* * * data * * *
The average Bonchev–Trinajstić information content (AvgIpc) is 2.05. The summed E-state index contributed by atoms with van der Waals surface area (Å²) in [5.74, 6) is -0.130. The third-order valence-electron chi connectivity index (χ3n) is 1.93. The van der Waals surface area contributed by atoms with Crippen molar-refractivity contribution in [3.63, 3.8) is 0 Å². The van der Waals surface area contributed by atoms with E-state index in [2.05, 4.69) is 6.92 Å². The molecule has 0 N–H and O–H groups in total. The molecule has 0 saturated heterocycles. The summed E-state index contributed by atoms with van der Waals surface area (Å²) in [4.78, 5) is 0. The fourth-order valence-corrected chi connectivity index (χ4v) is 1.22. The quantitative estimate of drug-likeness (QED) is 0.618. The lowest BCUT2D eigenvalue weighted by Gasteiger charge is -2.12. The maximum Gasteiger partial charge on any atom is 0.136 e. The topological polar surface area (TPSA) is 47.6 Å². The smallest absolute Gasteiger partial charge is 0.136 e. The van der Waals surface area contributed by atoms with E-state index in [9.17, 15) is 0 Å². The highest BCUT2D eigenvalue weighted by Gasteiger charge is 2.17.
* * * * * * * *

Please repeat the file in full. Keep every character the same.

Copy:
The average Bonchev–Trinajstić information content (AvgIpc) is 2.05. The summed E-state index contributed by atoms with van der Waals surface area (Å²) in [5.74, 6) is -0.130. The third-order valence-electron chi connectivity index (χ3n) is 1.93. The van der Waals surface area contributed by atoms with Crippen molar-refractivity contribution in [3.63, 3.8) is 0 Å². The van der Waals surface area contributed by atoms with E-state index in [2.05, 4.69) is 6.92 Å². The molecule has 0 N–H and O–H groups in total. The molecule has 0 saturated heterocycles. The summed E-state index contributed by atoms with van der Waals surface area (Å²) in [4.78, 5) is 0. The fourth-order valence-corrected chi connectivity index (χ4v) is 1.22. The quantitative estimate of drug-likeness (QED) is 0.618. The lowest BCUT2D eigenvalue weighted by Gasteiger charge is -2.12. The maximum Gasteiger partial charge on any atom is 0.136 e. The topological polar surface area (TPSA) is 47.6 Å². The smallest absolute Gasteiger partial charge is 0.136 e. The van der Waals surface area contributed by atoms with E-state index in [9.17, 15) is 0 Å². The highest BCUT2D eigenvalue weighted by Gasteiger charge is 2.17.